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Quine’s proxy-function argument for the indeterminacy of reference and frege’s caesar problem
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GREIMANN, Dirk. Quine’s proxy-function argument for the indeterminacy of reference and frege’s caesar problem. Manuscrito: Revista Internacional de Filosofia, Campinas, SP, v. 44, n. 3, p. 70–108, 2021. Disponível em: Acesso em: 12 abr. 2024.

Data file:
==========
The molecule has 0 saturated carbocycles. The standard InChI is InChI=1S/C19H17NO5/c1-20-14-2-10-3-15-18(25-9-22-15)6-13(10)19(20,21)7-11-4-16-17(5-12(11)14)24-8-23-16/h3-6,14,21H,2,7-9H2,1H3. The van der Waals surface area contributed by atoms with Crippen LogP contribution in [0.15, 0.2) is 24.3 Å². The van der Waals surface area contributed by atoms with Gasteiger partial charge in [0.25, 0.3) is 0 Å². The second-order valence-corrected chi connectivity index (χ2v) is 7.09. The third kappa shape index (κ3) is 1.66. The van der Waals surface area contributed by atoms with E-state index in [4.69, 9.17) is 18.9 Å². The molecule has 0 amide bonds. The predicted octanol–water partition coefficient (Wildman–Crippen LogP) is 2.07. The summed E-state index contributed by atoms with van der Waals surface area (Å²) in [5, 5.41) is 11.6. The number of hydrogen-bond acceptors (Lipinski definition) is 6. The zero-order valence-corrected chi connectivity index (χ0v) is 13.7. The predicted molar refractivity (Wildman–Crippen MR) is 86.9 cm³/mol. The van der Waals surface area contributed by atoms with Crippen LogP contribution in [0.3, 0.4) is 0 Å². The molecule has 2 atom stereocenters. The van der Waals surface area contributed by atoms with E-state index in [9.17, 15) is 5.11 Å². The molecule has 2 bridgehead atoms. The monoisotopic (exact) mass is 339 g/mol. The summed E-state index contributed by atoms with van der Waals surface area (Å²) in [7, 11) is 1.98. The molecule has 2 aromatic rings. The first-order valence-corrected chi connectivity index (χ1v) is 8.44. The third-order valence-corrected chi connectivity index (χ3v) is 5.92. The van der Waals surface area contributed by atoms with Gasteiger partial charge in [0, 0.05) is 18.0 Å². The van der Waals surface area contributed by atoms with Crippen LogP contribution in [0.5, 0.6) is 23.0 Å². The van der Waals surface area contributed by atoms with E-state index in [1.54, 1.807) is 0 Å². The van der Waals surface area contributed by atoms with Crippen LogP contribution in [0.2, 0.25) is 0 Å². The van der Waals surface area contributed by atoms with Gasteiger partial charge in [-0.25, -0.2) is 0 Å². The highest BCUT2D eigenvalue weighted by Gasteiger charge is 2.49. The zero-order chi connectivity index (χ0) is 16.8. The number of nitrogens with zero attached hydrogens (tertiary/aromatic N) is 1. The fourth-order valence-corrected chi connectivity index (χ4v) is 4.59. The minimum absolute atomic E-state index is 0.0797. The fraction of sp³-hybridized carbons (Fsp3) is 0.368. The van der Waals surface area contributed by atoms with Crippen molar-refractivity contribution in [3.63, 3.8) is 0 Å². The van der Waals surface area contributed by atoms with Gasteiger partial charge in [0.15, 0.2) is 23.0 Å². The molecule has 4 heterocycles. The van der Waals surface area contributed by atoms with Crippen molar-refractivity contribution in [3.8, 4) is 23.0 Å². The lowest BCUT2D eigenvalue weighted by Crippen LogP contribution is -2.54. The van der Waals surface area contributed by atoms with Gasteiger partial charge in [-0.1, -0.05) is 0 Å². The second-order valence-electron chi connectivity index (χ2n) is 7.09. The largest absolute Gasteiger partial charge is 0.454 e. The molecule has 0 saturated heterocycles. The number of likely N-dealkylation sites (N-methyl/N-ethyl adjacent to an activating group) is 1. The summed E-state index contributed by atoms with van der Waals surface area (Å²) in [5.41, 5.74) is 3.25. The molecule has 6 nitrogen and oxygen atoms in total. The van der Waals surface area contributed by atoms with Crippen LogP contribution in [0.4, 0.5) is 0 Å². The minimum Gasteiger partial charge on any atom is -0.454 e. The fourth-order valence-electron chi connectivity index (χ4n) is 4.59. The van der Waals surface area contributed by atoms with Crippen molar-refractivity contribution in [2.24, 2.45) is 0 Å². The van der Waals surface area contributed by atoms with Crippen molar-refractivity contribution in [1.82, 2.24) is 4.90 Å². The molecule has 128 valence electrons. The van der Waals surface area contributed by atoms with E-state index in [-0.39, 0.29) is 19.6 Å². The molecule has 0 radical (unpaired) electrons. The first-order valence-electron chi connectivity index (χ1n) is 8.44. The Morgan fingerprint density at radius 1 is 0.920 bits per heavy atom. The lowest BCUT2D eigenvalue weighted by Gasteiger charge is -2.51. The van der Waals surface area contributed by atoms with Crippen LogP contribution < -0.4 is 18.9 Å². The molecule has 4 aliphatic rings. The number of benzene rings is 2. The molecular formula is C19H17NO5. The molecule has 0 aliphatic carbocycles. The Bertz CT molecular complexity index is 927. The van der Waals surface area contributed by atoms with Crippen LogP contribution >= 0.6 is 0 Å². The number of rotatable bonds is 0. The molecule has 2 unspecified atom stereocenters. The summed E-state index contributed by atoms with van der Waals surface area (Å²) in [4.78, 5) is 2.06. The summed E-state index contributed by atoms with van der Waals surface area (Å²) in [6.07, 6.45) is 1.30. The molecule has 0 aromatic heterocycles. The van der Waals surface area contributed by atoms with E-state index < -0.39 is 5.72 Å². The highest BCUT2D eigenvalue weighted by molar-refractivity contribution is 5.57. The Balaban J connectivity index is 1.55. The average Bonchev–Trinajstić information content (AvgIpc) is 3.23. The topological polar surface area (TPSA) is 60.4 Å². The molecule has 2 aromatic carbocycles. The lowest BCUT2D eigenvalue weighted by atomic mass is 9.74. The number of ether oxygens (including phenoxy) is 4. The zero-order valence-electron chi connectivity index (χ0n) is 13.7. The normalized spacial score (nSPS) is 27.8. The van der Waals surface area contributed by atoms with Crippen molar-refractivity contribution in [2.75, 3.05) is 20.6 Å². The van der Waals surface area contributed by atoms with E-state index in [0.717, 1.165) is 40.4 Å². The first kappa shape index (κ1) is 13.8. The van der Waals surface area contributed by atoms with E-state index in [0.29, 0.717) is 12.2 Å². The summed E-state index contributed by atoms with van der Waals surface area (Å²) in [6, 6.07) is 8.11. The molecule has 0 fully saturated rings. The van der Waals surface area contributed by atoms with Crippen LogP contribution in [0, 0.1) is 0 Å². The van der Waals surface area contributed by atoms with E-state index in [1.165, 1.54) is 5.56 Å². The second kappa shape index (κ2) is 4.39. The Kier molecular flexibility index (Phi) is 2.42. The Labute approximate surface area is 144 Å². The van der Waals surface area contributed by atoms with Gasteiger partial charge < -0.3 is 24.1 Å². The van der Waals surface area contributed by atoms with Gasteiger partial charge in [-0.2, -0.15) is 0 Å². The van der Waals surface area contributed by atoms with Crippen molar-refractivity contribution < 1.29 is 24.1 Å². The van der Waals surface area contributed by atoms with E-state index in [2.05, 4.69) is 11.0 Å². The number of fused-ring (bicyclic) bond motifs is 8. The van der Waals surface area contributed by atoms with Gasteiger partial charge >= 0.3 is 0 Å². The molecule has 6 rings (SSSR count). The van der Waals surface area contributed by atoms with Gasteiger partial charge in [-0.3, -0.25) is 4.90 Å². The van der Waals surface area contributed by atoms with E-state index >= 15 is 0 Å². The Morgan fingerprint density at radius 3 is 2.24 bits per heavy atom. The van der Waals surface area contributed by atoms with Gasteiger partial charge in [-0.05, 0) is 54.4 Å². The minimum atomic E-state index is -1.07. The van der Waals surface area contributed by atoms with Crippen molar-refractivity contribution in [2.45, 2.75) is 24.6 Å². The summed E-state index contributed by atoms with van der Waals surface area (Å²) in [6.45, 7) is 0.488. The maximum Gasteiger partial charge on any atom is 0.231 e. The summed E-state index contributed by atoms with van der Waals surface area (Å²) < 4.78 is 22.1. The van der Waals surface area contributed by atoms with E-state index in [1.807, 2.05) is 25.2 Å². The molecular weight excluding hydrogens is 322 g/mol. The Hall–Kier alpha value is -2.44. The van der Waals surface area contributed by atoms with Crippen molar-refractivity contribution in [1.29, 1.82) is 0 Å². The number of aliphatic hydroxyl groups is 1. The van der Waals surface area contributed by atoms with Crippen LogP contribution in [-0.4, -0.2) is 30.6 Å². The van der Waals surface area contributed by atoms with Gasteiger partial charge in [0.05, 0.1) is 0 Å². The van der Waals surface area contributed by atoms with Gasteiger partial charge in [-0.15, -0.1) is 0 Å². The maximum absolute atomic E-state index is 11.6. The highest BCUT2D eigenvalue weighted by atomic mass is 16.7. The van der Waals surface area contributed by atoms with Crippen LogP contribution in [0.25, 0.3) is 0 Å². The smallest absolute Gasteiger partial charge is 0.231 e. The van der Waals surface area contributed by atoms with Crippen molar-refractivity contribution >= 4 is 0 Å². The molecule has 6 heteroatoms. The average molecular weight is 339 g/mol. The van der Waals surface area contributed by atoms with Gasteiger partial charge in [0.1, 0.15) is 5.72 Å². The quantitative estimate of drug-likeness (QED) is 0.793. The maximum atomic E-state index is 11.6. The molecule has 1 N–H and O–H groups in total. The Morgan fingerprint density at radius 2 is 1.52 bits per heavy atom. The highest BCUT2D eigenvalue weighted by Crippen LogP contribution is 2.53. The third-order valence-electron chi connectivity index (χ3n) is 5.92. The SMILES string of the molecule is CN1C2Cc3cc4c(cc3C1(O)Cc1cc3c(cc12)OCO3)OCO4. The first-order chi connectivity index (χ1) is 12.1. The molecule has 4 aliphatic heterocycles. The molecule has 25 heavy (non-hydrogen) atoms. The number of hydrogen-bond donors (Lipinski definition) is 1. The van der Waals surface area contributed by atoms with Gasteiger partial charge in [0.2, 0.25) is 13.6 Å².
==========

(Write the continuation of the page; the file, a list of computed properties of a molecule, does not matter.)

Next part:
In his logical foundation of arithmetic, Frege faced the problem that the semantic interpretation of his system does not determine the reference of the abstract terms completely. The contextual definition of number, for instance, does not decide whether the number 5 is identical to Julius Caesar. In a late writing, Quine claimed that the indeterminacy of reference established by Frege’s Caesar problem is a special case of the indeterminacy established by his proxy-function argument. The present paper aims to show that Frege’s Caesar problem does not really support the conclusions that Quine draws from the proxy-function argument. On the contrary, it reveals that Quine’s argument is a non sequitur: it does not establish that there are alternative interpretations of our terms that are equally correct, but only that these terms are ambiguous. The latter kind of referential indeterminacy implies that almost all sentences of our overall theory of the world are either false or neither true nor false, because they contain definite descriptions whose uniqueness presupposition is not fulfilled. The proxy-function argument must therefore be regarded as a reductio ad absurdum of Quine’s behaviorist premise that the reference of terms is determined only by our linguistic behavior.

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